Salatin-style chicken tractor - which ended up being too short for them, so we moved them to a taller - also movable - pen later).
I had made an appointment to take the young roosters in ("When they start to crow, they need to go!" is my husband's feeling on the subject) so I decided on a whim to weigh the turkeys, too, and see how much longer they'd need before I should make an appointment for them.
My ten year old son went out, caught the hen, and brought her to me. I had him stand on the bathroom scale holding the hen (NOT in my bathroom - we brought it outside!) then put her back in the pen and stand on the scale again. A quick little bit of calculating (homeschool moment - Math In Real Life!) and we found our little girl weighed in at 17.4 pounds! I was thinking, for comparison, that I usually buy a 12-pound turkey from the store, so this seemed almost too big! Right away, I called in and added the turkeys to the roosters' Friday appointment.
After more than a few hugs and kisses (my kids love our poultry!) we loaded the turkeys into an old wire dog kennel in the bed of the pickup and left them there for the night. In the morning, bright and early, we headed down to the processor's and dropped them off. Five hours later, they were chilled and ready to go, and we were given our final numbers - 15.8, 13.4, 12.8, and 11.8 pounds (that last one was our little hen - she'd lost almost 5 pounds from her live weight; some of that, however, was giblets, which we were given in a separate bag). Not too shabby!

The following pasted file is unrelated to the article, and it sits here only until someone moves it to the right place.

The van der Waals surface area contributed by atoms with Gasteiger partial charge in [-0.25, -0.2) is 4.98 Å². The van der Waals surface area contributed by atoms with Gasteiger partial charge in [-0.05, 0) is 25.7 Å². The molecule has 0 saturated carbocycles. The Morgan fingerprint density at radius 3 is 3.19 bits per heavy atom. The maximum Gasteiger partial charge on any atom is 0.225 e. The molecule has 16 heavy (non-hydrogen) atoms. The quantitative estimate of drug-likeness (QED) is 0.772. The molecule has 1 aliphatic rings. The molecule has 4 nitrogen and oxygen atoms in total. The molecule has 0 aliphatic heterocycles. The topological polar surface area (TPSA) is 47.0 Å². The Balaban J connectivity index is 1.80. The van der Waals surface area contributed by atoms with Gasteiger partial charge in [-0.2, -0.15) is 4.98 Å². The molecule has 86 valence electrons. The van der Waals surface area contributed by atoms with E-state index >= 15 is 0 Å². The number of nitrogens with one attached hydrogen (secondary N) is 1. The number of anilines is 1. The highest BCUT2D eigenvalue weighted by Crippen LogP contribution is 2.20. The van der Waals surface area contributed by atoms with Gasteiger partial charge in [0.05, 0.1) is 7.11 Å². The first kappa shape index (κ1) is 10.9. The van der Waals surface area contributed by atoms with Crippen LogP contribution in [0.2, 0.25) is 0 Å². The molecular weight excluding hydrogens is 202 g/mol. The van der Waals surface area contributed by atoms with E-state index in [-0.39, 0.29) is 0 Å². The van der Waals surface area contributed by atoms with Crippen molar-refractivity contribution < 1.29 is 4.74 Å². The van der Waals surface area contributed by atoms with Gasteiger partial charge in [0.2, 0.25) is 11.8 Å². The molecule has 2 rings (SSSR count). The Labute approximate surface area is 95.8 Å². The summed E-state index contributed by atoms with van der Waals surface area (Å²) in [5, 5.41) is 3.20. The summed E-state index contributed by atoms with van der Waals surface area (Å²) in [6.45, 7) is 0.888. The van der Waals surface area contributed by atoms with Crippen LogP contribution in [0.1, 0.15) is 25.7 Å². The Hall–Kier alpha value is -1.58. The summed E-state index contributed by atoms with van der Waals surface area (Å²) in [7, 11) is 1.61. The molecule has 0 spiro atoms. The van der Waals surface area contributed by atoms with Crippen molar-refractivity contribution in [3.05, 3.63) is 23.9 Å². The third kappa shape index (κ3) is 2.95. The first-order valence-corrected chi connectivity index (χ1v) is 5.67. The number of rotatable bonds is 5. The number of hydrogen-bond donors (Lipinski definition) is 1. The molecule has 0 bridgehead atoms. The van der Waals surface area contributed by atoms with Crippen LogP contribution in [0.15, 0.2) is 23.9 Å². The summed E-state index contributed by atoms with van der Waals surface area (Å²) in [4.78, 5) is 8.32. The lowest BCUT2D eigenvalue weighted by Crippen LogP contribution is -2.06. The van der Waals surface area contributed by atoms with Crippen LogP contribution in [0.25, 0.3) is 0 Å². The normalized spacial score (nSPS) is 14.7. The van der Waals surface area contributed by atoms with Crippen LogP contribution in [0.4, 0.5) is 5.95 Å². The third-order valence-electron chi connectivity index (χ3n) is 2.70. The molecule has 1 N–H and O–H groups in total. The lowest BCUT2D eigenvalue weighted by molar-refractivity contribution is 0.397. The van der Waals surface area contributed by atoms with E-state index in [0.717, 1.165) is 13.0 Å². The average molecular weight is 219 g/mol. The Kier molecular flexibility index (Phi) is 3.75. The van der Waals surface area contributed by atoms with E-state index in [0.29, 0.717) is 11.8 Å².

So, final thoughts on our first turkey-raising experience?
1) Turkeys are so much fun! They definitely have different personalities than chickens. They are much more curious, and completely fearless. At feeding time, chickens will flutter away from you; turkeys walk sedately up to check things out.
We also enjoyed their plumage. My ten year old thought it was particularly fun to run up at them, yelling at the top of his lungs, to get them to fan out and gobble (that was the only time we ever heard them gobble - most of the time they made small, contented noises). They did puff up without being "attacked", though, displaying at each other whenever the mood struck them. I never realized before that you can actually hear a whoosh of air as they fan their feathers out!
2) They were very easy. Granted, I didn't have to deal with the poult stage, which apparently is the hard part. But these four would stand outside in the rain, even through some pretty nasty storms, and look at me the next morning like nothing had happened. They were no trouble when I moved the pens - not flighty like the pullets; they just walked sedately along (trying to peck at my fingers, which apparently look very tasty to them! Their inquisitive pecking never hurt, though.)
If one of them got out of their pen (which happened once or twice) they would walk up to me when they saw me coming, and stand while I picked them up and returned them to their cage.
3) I would definitely buy a heritage breed again. Granted, I haven't cooked them up yet,* but as far as raising them is concerned, I had a wonderful experience. I don't feel like the grow-out time was too long (although perhaps I should have let them get a little bigger - I wasn't sure how live weight would convert to dressed out). Perhaps some Bourbon Reds next year . . .
This post is part of the Homestead Barn Hop on The Prairie Homestead.
*I did finally cook one, and boy, was it good! I wrote about it here.